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MTV's new music game set to rock music industry

SAN FRANCISCO - MTV's "Rock Band" video game took the stage on Tuesday, a new entrant in the fast-growing genre of musical games that could boost the fortunes of the flagging music industry.

More a rock band simulator than a game, the title takes on the hit "Guitar Hero" series that has sold millions and become a cash cow for publisher Activision Inc (ATVI.O: Quote, Profile, Research).

Many retailers opened their doors at midnight so gamers could plunk down $170 for a "Rock Band" bundle that includes the game software and controllers shaped like a guitar, drum set and microphone.

"Rock Band" is the headline act in Viacom (VIAb.N: Quote, Profile, Research) unit MTV's plan to spend more than $500 million on games over the next two years as it expands beyond its traditional TV base.

"Rock Band" is the crowning achievement of Harmonix, a Boston-based game studio started by MIT students seeking to make the experience of playing music accessible to the masses.

A partnership with accessory maker Red Octane resulted in the hit formula of "Guitar Hero", but the teams parted ways as Activision bought Red Octane while MTV picked up Harmonix.

"For the first time ever we had the resources to really go for it," Harmonix head Alex Rigopulos told Reuters. "For us it's a dream game. It's really sort of everything we've ever dreamed of doing."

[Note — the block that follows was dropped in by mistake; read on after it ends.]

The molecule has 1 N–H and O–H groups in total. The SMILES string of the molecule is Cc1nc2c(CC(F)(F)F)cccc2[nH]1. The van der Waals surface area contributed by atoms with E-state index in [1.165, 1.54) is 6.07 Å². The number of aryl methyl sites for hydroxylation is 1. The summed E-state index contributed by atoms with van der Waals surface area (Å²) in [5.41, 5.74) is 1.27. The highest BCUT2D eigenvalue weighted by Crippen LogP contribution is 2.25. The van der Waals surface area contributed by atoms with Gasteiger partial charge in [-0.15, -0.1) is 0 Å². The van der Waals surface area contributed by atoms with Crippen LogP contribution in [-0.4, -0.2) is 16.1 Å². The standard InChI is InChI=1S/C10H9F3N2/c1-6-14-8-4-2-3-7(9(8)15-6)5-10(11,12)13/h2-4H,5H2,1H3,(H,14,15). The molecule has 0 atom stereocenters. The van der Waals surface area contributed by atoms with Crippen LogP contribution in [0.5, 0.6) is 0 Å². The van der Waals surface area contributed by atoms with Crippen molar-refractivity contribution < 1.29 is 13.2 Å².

It's a dream many gamers apparently share. The "band in a box" won an average rating of 95 on Metacritic.com, which compiles reviews from different gaming sites and publications.

In "Rock Band," four people can play together on guitar, bass, drums and vocals. Players hit buttons on the guitar or tap drums in sync with notes on-screen. Players can also sing along, karaoke-style. If notes are hit accurately, the song plays properly and the band earns points.

TRANSFORMER

Much as MTV's music videos transformed the industry in the early 1980s, industry executives and analysts said, "Rock Band" may change the way people enjoy music. New songs will be available for download every week, with players able to tailor their game to their favorite genres or bands.

Just as musicians tested the novelty of downloads a few years ago by releasing songs online at the same time as on CD, MTV is working with labels to release playable versions of new tunes alongside their debuts in established formats.

"In 10 years people are going to look at idly listening to music the same way as we look at watching a TV show in black and white," said Geoff Keighley, co-chair of the Game Critics Awards that named "Rock Band" the best game of the industry's annual trade show in July.

Game downloads are attractive to game makers and the music business because they are priced at about $2 -- double the cost of a song from an online store.

"I don't really expect it to be a huge source of income for the industry but it is a positive story when they need one," said Billy Pidgeon, an analyst with market research firm IDC.

Activision Chief Executive Bobby Kotick said new songs for "Guitar Hero" will boost profit margins. Activision has sold more than half a million "Guitar Hero" song packs. That's only $3 million in revenue, but it's a highly profitable drop at a time when the overall music bucket is shrinking.

MTV, for its part, aspires to build an iTunes for games.

Source: Reuters

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Article publication date: 20 Pluviôse Ray80 (21 Nov 2007)

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